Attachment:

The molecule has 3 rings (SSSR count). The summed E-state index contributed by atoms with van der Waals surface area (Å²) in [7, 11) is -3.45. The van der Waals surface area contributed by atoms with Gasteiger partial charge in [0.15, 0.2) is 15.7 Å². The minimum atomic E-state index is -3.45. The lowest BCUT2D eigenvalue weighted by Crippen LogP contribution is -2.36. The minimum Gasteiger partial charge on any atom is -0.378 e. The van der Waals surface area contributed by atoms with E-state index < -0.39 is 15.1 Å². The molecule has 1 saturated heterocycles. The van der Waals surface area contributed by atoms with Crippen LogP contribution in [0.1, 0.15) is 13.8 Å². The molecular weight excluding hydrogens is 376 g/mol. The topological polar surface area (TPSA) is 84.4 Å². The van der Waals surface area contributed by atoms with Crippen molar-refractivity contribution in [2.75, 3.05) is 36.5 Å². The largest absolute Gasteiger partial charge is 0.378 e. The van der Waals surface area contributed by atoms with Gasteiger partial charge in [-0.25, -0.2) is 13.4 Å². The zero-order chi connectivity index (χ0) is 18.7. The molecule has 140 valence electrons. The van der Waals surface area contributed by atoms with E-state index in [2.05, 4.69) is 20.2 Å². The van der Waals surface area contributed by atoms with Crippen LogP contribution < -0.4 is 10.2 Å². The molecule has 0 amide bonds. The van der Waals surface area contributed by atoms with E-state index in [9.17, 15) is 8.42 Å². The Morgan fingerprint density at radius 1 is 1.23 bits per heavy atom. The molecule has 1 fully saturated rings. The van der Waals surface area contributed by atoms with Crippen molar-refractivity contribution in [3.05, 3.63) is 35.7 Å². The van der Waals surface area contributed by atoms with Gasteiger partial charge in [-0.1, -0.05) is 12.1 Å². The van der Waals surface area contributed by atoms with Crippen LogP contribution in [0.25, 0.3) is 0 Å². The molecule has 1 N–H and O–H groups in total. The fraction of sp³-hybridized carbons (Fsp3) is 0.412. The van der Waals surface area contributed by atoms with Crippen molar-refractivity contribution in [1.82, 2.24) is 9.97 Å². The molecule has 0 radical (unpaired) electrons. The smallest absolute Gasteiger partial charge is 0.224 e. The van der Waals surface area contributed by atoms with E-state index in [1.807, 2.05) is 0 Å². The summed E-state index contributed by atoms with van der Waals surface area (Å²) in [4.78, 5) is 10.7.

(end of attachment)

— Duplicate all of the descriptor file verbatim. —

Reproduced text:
The molecule has 3 rings (SSSR count). The summed E-state index contributed by atoms with van der Waals surface area (Å²) in [7, 11) is -3.45. The van der Waals surface area contributed by atoms with Gasteiger partial charge in [0.15, 0.2) is 15.7 Å². The minimum atomic E-state index is -3.45. The lowest BCUT2D eigenvalue weighted by Crippen LogP contribution is -2.36. The minimum Gasteiger partial charge on any atom is -0.378 e. The van der Waals surface area contributed by atoms with E-state index < -0.39 is 15.1 Å². The molecule has 1 saturated heterocycles. The van der Waals surface area contributed by atoms with Crippen LogP contribution in [0.1, 0.15) is 13.8 Å². The molecular weight excluding hydrogens is 376 g/mol. The topological polar surface area (TPSA) is 84.4 Å². The van der Waals surface area contributed by atoms with Crippen molar-refractivity contribution in [2.75, 3.05) is 36.5 Å². The largest absolute Gasteiger partial charge is 0.378 e. The van der Waals surface area contributed by atoms with Gasteiger partial charge in [-0.25, -0.2) is 13.4 Å². The zero-order chi connectivity index (χ0) is 18.7. The molecule has 140 valence electrons. The van der Waals surface area contributed by atoms with E-state index in [2.05, 4.69) is 20.2 Å². The van der Waals surface area contributed by atoms with Crippen LogP contribution < -0.4 is 10.2 Å². The molecule has 0 amide bonds. The van der Waals surface area contributed by atoms with E-state index in [9.17, 15) is 8.42 Å². The Morgan fingerprint density at radius 1 is 1.23 bits per heavy atom. The molecule has 1 fully saturated rings. The van der Waals surface area contributed by atoms with Crippen molar-refractivity contribution in [3.05, 3.63) is 35.7 Å². The van der Waals surface area contributed by atoms with Gasteiger partial charge in [-0.1, -0.05) is 12.1 Å². The van der Waals surface area contributed by atoms with Crippen LogP contribution in [0.25, 0.3) is 0 Å². The molecule has 1 N–H and O–H groups in total. The fraction of sp³-hybridized carbons (Fsp3) is 0.412. The van der Waals surface area contributed by atoms with Crippen molar-refractivity contribution in [1.82, 2.24) is 9.97 Å². The molecule has 0 radical (unpaired) electrons. The smallest absolute Gasteiger partial charge is 0.224 e. The van der Waals surface area contributed by atoms with E-state index in [1.807, 2.05) is 0 Å². The summed E-state index contributed by atoms with van der Waals surface area (Å²) in [4.78, 5) is 10.7.